By Megan Breckenridge
Growing up in an artistic family that moved between the United States and Mexico, Noe Espindola was immersed in two cultures and languages. In time, however, he was given the opportunity to serve his native country -- the United States -- during World War II.
Espindola was born June 27, 1926, in Austin, Texas, one of four children of professional musician Ranulfo Espindola and Maria de Jesús Arias, both natives of Mexico.
The Espindolas were a bilingual, working-class family. They moved around from Texas to Southern California and Mexico City due to Ranulfo's work. Noe remembers his mother making tamales and speaking Spanish at home.
When Espindola’s father passed away in 1938 in Mexico City, the family moved back to Los Angeles. His older sisters, Anna and Carmen, stepped up and helped raised him as his mother was absent for long periods, working as a trapeze artist with the Ringling Brothers traveling circus and as an extra in various movies.
Espindola recalls that his classmates sometimes made fun of him because of his accent, but he did not mind the teasing. In fact, he usually gave it right back to the other children for their clumsy attempts to speak Spanish.
Espindola said he was a “regular boy, with regular boy jobs,” such as delivering newspapers.
He recalls being a hard-working student and dreaming of becoming a doctor. However, the limited curriculum of his school, Lincoln High, eventually made him abandon that aspiration.
With a career in medicine out of reach, Espindola opted to join the military. He was rebuffed on his first attempt to enlist because he wasn't of age. Finally, in 1944, he was able to join the U.S. Army.
After basic training at Fort Roberts, in San Miguel, California, he was shipped to the Pacific Theater with the 11th Airborne Division during the last stretch of WWII.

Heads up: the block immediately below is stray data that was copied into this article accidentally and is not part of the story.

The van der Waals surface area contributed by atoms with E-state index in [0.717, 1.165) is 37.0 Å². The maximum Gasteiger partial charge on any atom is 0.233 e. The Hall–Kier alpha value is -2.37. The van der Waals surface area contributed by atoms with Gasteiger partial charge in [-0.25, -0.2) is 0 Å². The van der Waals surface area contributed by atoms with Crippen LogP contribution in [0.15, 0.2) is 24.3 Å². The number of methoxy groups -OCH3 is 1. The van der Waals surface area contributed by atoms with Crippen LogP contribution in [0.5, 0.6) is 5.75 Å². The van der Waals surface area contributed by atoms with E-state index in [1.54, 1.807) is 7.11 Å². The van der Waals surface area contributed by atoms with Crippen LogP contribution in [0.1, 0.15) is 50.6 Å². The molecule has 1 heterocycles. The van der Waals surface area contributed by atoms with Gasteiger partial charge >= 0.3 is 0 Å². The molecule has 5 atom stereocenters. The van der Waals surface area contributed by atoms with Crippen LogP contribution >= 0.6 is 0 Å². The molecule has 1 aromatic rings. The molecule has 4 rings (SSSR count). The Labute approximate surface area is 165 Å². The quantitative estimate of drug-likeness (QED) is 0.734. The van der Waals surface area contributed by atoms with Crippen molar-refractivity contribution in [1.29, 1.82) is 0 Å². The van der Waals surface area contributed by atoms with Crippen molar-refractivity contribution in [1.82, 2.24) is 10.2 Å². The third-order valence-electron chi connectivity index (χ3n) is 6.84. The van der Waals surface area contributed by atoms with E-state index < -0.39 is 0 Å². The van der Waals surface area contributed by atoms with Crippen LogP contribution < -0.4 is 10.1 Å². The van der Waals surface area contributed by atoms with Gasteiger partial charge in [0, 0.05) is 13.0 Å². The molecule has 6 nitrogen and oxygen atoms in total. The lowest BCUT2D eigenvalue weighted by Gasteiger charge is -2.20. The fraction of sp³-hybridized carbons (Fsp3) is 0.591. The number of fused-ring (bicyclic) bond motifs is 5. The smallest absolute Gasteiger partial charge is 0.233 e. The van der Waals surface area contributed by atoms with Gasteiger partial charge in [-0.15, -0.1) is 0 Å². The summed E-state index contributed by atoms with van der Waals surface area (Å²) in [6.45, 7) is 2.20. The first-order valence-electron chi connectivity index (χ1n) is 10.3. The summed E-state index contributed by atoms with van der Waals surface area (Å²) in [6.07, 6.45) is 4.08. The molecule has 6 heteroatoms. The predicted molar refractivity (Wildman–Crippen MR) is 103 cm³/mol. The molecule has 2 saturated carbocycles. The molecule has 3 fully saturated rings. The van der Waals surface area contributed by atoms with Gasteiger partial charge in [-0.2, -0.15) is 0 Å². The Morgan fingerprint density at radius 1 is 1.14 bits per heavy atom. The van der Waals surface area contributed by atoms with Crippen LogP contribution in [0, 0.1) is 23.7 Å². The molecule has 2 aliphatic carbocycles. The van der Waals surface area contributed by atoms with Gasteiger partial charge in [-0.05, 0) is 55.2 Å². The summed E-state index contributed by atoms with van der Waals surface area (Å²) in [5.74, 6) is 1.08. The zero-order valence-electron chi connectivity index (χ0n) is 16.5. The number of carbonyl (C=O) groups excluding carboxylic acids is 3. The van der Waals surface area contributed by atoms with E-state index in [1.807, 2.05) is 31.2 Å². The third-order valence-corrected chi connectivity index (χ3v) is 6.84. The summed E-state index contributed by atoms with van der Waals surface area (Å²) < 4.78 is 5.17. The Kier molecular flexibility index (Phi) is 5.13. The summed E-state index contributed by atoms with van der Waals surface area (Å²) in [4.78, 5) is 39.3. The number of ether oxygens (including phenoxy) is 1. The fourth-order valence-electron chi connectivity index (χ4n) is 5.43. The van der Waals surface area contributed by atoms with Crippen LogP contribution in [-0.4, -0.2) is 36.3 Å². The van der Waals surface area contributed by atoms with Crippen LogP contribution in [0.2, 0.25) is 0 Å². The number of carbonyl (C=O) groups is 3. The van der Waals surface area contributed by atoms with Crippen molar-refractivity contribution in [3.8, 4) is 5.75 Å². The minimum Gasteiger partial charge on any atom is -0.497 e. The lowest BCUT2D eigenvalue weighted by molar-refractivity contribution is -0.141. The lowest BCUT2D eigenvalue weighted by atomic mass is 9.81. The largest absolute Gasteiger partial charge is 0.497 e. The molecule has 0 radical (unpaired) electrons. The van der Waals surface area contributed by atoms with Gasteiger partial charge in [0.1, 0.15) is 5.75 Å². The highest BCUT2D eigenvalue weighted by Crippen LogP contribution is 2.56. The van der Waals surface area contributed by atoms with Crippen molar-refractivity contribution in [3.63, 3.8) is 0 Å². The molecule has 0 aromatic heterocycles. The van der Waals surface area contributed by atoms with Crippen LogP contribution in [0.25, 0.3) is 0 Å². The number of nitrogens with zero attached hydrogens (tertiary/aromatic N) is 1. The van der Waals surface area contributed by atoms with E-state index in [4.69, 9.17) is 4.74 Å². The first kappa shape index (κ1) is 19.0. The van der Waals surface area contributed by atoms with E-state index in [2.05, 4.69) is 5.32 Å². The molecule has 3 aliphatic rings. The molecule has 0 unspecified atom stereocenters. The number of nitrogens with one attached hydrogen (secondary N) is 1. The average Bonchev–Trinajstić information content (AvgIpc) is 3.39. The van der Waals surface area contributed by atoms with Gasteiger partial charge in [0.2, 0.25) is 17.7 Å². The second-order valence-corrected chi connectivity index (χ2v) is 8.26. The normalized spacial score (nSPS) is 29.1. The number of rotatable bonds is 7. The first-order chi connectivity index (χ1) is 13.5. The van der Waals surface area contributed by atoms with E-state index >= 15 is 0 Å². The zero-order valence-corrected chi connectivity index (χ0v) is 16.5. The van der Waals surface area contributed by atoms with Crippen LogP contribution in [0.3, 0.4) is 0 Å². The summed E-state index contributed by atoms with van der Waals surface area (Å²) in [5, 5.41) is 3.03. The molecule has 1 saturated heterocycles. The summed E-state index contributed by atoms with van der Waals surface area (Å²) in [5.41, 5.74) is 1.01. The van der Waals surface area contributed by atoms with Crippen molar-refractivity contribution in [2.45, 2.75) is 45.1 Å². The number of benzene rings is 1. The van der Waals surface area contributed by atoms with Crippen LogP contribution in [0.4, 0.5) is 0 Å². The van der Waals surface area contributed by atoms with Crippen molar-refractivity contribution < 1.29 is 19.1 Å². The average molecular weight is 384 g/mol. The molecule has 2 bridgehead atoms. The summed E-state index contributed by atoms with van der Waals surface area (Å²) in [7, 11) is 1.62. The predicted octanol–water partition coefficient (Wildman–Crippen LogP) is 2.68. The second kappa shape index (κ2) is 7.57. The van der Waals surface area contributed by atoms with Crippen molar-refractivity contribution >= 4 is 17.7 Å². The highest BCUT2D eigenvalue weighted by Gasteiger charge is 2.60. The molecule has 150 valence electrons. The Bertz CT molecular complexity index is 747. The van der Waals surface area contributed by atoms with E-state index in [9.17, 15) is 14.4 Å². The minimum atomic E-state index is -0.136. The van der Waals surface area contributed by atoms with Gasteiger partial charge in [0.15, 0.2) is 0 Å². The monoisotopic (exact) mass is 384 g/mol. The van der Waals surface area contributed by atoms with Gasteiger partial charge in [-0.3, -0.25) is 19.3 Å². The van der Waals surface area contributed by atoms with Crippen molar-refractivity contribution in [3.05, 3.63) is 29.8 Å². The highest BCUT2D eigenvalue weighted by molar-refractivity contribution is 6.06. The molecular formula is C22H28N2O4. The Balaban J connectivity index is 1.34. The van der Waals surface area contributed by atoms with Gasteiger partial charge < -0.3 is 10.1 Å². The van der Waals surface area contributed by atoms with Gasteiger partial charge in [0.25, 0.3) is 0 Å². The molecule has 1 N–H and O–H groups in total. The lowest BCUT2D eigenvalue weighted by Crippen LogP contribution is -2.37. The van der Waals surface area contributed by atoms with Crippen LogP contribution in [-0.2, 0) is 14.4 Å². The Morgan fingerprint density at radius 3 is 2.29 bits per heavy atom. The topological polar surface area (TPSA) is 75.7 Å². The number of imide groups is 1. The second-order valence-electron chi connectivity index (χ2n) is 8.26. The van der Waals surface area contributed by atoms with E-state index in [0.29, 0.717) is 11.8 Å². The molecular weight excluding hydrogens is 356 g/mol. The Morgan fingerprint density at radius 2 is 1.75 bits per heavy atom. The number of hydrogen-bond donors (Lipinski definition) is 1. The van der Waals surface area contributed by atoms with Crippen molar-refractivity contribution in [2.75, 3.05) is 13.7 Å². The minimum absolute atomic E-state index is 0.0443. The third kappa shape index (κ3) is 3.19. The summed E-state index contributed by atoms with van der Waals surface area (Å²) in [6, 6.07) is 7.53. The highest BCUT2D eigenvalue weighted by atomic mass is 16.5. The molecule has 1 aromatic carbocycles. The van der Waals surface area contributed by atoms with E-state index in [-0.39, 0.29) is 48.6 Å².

Espindola recalls being solitary during his time in the war.
“All of the friendships we made on the ships disappeared when we landed,” he said.
His experiences in the war had a lasting impression on him. Espindola remembers seeing people so close to death and knowing that it could happen to him.
His first kill was something he held close: a Japanese soldier he shot as he was charging toward him. He had been told that soldiers should keep something from their first kill. And that is what he did: He took the flag from the man that he had killed. It is Espindola’s own little piece of the war.
Racism was a minor issue at the military camps, Although Espindola said many Anglos treated Mexican Americans with disrespect, he fought to defend himself and to be seen as an American. He recalls people giving him a hard time and saying ignorant things about Mexicans.
Upon returning home from the war, Espindola married his sweetheart of four years, Barbara Burgess, and started a family. The couple had two children, Sharon and Noe Jr. He worked as a mechanic and later worked in management at an auto body shop.
Mr. Espindola was interviewed by Phillip Rodriguez in Los Angeles on June 9, 2010.